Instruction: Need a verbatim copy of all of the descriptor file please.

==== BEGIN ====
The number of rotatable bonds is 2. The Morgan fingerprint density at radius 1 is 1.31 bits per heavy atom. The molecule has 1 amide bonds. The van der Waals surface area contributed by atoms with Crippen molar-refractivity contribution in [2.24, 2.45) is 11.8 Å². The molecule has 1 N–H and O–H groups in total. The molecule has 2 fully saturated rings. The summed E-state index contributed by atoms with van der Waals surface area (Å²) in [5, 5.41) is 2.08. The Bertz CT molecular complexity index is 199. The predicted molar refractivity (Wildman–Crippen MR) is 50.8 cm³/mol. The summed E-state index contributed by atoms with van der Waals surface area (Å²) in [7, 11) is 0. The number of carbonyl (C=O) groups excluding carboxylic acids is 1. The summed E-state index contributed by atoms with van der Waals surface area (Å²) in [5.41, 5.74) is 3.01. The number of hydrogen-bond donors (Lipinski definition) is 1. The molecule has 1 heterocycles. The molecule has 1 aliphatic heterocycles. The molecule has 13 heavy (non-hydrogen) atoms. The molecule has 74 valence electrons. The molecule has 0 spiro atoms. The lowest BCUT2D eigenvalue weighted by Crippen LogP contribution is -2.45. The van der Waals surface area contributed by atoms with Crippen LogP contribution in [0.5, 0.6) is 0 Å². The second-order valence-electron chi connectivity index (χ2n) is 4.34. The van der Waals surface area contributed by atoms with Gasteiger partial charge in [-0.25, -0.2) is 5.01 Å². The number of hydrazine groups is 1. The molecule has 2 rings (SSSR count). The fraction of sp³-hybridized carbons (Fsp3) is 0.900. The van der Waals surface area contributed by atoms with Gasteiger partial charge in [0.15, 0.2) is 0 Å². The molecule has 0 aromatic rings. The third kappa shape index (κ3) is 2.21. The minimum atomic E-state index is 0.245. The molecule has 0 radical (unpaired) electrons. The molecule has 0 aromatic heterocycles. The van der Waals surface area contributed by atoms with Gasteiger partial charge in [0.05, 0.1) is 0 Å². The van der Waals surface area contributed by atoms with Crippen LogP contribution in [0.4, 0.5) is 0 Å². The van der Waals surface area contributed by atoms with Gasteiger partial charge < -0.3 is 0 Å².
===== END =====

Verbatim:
The number of rotatable bonds is 2. The Morgan fingerprint density at radius 1 is 1.31 bits per heavy atom. The molecule has 1 amide bonds. The van der Waals surface area contributed by atoms with Crippen molar-refractivity contribution in [2.24, 2.45) is 11.8 Å². The molecule has 1 N–H and O–H groups in total. The molecule has 2 fully saturated rings. The summed E-state index contributed by atoms with van der Waals surface area (Å²) in [5, 5.41) is 2.08. The Bertz CT molecular complexity index is 199. The predicted molar refractivity (Wildman–Crippen MR) is 50.8 cm³/mol. The summed E-state index contributed by atoms with van der Waals surface area (Å²) in [7, 11) is 0. The number of carbonyl (C=O) groups excluding carboxylic acids is 1. The summed E-state index contributed by atoms with van der Waals surface area (Å²) in [5.41, 5.74) is 3.01. The number of hydrogen-bond donors (Lipinski definition) is 1. The molecule has 1 heterocycles. The molecule has 1 aliphatic heterocycles. The molecule has 13 heavy (non-hydrogen) atoms. The molecule has 74 valence electrons. The molecule has 0 spiro atoms. The lowest BCUT2D eigenvalue weighted by Crippen LogP contribution is -2.45. The van der Waals surface area contributed by atoms with Crippen LogP contribution in [0.5, 0.6) is 0 Å². The second-order valence-electron chi connectivity index (χ2n) is 4.34. The van der Waals surface area contributed by atoms with Gasteiger partial charge in [-0.25, -0.2) is 5.01 Å². The number of hydrazine groups is 1. The molecule has 2 rings (SSSR count). The fraction of sp³-hybridized carbons (Fsp3) is 0.900. The van der Waals surface area contributed by atoms with Gasteiger partial charge in [0.15, 0.2) is 0 Å². The molecule has 0 aromatic rings. The third kappa shape index (κ3) is 2.21. The minimum atomic E-state index is 0.245. The molecule has 0 radical (unpaired) electrons. The molecule has 0 aromatic heterocycles. The van der Waals surface area contributed by atoms with Gasteiger partial charge in [0.05, 0.1) is 0 Å². The van der Waals surface area contributed by atoms with Crippen LogP contribution in [0.4, 0.5) is 0 Å². The van der Waals surface area contributed by atoms with Gasteiger partial charge < -0.3 is 0 Å².